Attend the art, music or film events around the Upper Valley. Dartmouth College has a full array of Performing Arts &amp; Films. Last week there was a classical South Indian Dance Performance, a master dance class and a dance talk about “Gods in Motion.” The Chamber Music Society of Lincoln Center was here last Wednesday, followed by Argentinean Theater on Thursday &amp; Friday. And the Hop Winter Film Schedule has showings on Fridays, Saturdays &amp; Sundays. Every week that Dartmouth is in session there are similar reasonably priced things to do:

https://hop.dartmouth.edu/Online/perfor mances?menu_id=B8310665-E8E3-44EB-8210- 4EAB593E4BEE&amp;sToken=1%2C3ff060d0%2C 54bada71%2C1A033874-9F29-468B-A9F2-2F41 8130DC12%2CJd88p1Llz54wojSXH9AEp92F38I% 3D

Elsewhere in the Upper Valley, Check out the Canoe Club’s schedule here:
http://www.canoeclub.us/calendar or any of the other restaurant venues that have entertainment.

Northern Stage in White River Junction (Vermont) has its second annual New Play Festival with 2 readings and a musical this weekend. http://northernstage.org/buy-now/2014-2 015-season/
Pentangle Arts in Woodstock, VT has a community theater performance of Fiddler on the Roof. http://www.pentanglearts.org/

Yes, winter can be hard up here. But it has its gifts. We notice the lengthening daylight and appreciate the beauty nature brings. The lack of big city traffic &amp; commuting = &lt; stress. When there’s a storm, everything is cancelled and we stay home. And then eventually, spring comes.

Friends wonder &amp; some ask now what? I’m addressing the symptoms &amp; side effects of the chemo and radiation with the best professionals and practices I can conveniently access. I’ll have regular checkups with scans and labs and physicals to watch for signs of recurrence. Cathy my DF nurse practitioner, advised me: “Go live. Return to traveling around the world or whatever it is you do or want to do. Think of yourself as living with a chronic illness. We are here for you when you have symptoms that rear up. We’ll treat them again and again as needed and you’ll go on with your life.”

I am grateful I have not stopped "living” through this 9 month blip. When the cold winter wind hits me in the face I feel alive. And when the warm sun returns to shines on me, I'll feel alive then too. Treasure each day, right here, right now.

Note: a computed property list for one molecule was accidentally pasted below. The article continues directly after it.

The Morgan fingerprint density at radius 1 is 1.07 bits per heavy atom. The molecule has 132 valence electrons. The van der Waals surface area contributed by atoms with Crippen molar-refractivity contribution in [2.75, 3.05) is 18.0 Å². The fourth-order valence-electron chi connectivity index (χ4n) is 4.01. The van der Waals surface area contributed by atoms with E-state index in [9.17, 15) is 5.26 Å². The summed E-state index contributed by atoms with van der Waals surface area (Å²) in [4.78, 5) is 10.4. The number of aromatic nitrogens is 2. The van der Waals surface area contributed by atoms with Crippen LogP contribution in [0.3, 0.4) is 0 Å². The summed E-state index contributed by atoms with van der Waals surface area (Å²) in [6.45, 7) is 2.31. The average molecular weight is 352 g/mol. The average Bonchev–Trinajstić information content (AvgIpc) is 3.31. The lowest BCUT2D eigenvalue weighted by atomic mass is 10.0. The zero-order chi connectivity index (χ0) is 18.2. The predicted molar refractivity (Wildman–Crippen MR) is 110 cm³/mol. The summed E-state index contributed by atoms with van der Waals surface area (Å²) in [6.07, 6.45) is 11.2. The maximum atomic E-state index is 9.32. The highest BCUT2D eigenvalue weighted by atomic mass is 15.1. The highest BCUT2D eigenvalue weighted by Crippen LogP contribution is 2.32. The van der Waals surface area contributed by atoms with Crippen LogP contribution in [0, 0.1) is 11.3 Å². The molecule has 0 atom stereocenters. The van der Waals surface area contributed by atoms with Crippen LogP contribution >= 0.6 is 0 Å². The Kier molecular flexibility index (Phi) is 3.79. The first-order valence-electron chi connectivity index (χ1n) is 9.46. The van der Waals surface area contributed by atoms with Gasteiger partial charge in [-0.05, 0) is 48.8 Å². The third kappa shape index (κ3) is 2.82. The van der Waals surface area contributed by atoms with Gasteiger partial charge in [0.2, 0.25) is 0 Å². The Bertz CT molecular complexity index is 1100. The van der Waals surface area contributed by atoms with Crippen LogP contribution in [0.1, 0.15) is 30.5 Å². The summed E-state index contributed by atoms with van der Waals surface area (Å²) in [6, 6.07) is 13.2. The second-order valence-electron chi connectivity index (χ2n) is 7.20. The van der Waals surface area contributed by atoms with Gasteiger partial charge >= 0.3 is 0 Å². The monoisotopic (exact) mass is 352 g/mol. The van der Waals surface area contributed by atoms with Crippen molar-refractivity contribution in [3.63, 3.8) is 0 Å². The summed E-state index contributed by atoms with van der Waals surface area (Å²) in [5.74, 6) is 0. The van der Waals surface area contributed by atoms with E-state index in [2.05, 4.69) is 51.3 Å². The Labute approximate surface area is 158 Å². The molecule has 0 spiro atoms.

January 24, 2015 01:26 AM

January 22, 2015

Sugar Digest / Walter Bender

Sugar Digest 2015-01-21

Sugar Digest

In schools, all hardware and software bestow agency on one of three parties: the system, the teacher, or the learner. Typically, two of these actors lose their power as the technology benefits the third. Ask a group of colleagues to create a three-column table and brainstorm the hardware or software in your school and who is granted agency by each. Management software, school-wide grade-book programs, integrated learning systems, school-to-home communication packages, massive open online courses (MOOCs), and other cost-cutting technologies grant maximum benefit to the system. Interactive whiteboards, worksheet generators, projectors, whole-class simulations, plagiarism software, and so on, benefit the teacher. Personal laptops, programming languages, creativity software, cameras, MIDI keyboards, microcontrollers, fabrication equipment, and personal web space primarily benefit (bestow agency to) the
learner. — Gary Stager

1. Google Code-In. Wow. Finally a chance to catch my breath. Seven intense weeks: 60 students completed more than 300 tasks for Sugar Labs. The impact on Sugar Labs was even greater this year than in the previous years we have participated: more diversity among the participants, the mentors, the tasks, and a spirit of collaboration while striving for excellence prevailed throughout the contest. Thanks to Google and Stephanie Taylor for giving us this opportunity, to the contestants who not only did great work but taught me a thing or two along the way, and the mentors and community members who manned the IRC channel 24/7.

I want to acknowledge the Top Ten+ from whom we will be selecting our finalists this week (results announce in early February):